There are two types of freelancers: One kind requires you to lower your price, accept any work that comes your way, and adopt a G.S.D.F. Mode (Get Sh!t Done Fast Mode). Another kind requires you to set a fair price, select work that interests you, and adopt a G.S.D.W. Mode (Get Sh!t Done Well Mode).
Which kind to you want to be?
When I started out in freelancing, I was the first kind. Most newbie freelancers are. When one difficult client emailed me saying “put the baby down and get your head in the game” after I made an honest mistake, I decided to change.
I wanted to become a freelancer clients crave, not the freelancer clients push over.
To become a freelancer clients crave, I took myself more seriously and trusted that what clients want more than anything isn’t just a service or final product, they want to succeed — And it’s our job as freelancers to help them do just that.
Here are the steps you need to take if you want to do the same.
Step 1: Identify your client’s goals and get your client closer to them month after month
Sure, your client might bring you on for one straightforward project with a few deliverables, but understand this is just a small piece of a much larger puzzle.
The first step of being a better freelancer (and locking yourself into a longterm deal) is to identify what it is your client is trying to achieve.
Maybe they’ve asked you to design a logo for a new website. Why are they building a new website in the first place? Maybe they’ve requested you build an evergreen funnel. What metrics are they looking to hit?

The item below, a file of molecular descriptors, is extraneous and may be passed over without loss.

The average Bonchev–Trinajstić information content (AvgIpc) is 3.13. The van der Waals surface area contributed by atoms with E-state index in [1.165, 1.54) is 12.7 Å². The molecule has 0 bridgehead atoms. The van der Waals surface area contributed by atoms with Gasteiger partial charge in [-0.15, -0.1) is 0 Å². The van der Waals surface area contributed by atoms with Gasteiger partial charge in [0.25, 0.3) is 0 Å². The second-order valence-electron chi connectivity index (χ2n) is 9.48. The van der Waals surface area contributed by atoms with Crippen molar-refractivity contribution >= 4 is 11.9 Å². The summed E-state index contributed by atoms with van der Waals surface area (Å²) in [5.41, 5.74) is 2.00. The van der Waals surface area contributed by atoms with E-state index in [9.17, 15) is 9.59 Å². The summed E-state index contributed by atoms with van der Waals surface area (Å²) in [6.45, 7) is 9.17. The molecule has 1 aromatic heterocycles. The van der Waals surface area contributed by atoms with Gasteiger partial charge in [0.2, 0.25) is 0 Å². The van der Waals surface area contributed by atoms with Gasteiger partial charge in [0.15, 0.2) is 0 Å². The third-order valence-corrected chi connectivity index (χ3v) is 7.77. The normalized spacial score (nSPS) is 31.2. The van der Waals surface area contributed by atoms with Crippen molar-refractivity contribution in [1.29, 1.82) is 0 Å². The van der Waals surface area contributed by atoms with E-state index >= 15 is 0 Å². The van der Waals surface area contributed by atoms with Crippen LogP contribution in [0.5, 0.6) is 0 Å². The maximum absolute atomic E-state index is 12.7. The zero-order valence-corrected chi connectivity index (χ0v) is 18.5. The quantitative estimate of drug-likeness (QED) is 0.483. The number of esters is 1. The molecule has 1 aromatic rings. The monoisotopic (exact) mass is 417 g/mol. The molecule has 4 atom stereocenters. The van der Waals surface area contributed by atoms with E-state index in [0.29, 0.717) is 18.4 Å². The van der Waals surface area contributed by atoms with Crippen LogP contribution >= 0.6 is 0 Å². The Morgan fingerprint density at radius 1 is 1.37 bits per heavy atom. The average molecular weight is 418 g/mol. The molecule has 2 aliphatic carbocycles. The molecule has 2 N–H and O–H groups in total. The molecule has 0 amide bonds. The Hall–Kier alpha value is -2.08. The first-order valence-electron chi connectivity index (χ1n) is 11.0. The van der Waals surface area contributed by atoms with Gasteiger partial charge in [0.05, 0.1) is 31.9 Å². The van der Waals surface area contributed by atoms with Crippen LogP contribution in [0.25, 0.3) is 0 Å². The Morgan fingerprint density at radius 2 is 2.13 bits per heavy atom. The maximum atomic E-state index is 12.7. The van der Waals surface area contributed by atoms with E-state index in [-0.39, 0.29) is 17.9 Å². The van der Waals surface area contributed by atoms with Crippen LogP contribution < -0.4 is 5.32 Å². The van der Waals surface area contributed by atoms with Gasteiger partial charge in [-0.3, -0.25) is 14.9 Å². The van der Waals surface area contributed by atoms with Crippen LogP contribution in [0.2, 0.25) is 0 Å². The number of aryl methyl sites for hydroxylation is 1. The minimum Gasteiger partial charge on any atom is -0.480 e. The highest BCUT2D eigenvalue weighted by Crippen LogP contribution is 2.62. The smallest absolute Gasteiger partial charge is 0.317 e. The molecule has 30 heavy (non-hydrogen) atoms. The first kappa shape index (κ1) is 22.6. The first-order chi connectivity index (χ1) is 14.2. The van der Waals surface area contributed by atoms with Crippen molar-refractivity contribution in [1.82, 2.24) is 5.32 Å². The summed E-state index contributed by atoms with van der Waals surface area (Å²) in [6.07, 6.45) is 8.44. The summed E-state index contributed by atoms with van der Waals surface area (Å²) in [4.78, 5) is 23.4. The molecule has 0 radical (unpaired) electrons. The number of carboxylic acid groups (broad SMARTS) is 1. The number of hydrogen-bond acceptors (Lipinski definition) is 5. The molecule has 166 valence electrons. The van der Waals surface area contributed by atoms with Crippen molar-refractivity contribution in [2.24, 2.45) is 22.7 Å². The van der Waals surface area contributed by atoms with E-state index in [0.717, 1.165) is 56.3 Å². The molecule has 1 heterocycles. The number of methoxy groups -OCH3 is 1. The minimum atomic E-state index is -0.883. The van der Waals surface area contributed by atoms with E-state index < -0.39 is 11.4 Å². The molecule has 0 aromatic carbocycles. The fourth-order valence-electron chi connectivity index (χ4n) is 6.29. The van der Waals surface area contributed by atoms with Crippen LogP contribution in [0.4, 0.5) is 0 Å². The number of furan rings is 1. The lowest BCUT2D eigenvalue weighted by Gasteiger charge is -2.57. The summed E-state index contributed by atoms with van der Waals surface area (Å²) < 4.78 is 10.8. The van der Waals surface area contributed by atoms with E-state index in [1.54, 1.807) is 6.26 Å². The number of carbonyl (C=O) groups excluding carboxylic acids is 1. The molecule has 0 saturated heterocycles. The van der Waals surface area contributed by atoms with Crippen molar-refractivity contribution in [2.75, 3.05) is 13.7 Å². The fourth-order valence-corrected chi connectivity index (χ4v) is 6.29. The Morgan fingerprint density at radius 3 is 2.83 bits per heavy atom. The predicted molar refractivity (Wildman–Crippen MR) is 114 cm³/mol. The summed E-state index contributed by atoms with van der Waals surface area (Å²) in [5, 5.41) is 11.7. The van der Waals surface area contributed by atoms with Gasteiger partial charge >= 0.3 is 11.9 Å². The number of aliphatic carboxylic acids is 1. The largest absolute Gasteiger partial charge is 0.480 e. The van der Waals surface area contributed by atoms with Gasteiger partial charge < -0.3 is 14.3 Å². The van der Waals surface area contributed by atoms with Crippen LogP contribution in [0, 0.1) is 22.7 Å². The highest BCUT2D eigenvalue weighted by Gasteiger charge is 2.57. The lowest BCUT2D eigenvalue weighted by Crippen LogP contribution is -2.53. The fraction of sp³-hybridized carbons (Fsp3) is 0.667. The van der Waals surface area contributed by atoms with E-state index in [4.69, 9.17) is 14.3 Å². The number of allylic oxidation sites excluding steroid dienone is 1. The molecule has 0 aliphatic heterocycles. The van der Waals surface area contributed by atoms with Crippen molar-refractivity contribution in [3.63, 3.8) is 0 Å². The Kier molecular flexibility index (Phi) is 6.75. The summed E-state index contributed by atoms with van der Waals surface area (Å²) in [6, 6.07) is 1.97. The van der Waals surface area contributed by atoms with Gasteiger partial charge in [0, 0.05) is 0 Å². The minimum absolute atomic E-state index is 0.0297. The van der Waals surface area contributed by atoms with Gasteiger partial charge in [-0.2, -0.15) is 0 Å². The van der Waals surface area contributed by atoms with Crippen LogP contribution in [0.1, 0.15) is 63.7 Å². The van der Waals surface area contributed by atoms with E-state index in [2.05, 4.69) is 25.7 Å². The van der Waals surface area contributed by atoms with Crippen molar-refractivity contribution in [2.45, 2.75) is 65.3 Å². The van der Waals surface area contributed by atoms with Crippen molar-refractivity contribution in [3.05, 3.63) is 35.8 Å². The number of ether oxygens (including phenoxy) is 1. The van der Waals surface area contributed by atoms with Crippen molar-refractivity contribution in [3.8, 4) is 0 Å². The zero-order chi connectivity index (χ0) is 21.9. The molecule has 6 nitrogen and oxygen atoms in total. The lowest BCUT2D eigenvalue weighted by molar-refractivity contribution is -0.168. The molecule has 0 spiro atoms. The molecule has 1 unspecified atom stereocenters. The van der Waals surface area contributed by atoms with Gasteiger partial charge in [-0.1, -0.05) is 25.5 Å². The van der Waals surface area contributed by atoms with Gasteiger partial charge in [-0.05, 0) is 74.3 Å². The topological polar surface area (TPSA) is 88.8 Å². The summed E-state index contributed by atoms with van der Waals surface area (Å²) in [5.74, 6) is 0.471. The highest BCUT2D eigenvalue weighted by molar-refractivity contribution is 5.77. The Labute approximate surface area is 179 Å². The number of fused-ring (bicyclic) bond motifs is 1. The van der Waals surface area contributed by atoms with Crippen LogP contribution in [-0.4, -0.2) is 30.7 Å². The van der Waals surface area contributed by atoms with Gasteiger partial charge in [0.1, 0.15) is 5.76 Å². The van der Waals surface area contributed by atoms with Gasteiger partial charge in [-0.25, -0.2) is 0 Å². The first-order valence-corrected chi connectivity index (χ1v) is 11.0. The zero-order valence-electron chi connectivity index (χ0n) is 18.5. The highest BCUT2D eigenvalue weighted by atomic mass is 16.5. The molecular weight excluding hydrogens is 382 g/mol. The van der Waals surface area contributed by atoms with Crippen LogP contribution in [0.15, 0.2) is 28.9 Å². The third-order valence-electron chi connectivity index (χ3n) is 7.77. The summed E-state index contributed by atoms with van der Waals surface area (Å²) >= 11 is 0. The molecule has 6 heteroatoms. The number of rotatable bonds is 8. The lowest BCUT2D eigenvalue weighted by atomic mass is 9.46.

Once you identify their larger scope goals, offer your unique skill set to help them achieve those goals.
I work with experts in specific fields of knowledge who want to create membership sites or eLearning sites for their audience. At the end of the day, they aren’t looking for a website, they are looking for a tool that’ll grow their message, teach their audience, and free up more of their time.
Not only do I build these custom websites, I offer to help jump-start their mailing lists, create content, and build out their product “ecosystem” to help them succeed.
Each client I take on has their own needs but the larger goal is always the same.
Have a broader view of how your work fits into your clients' overall goals. If you can do that, you’ll be doing a lot more than designing logos.
Step 2: Educate your client
You aren’t a magician. Sure, maybe you have a few secret tricks up your sleeve, but there’s no reason to keep your client guessing how you do what you do.
As I mentioned, I build membership and eLearning sites. There are certain simple configurations my clients can do on their own without needing me all the time. I want them to feel that they have some control.
In other words, I don’t want my clients to resent that they are tied down to me. I want them to become competent users of their website. So I take great care to educate them every step of the way.
Educating your clients can take on any of the following:
- Building out a directory of standard operating procedures (SOP) — Example: A Google Drive Folder of documents titled “How to…”
- Recording quick tutorial videos with Loom (more on that soon)
- Cutting out the jargon and explaining things in simple terms
- Schedule a screen sharing session to walk your client through a new feature
It may seem like bad business to teach them to do what you do, but I’ve never found that to be the case.
Instead, educating your clients builds trust, and trust builds longer business relationships. Most of my business now is either from repeat clients or referrals from clients who speak highly of me.
I call that good business.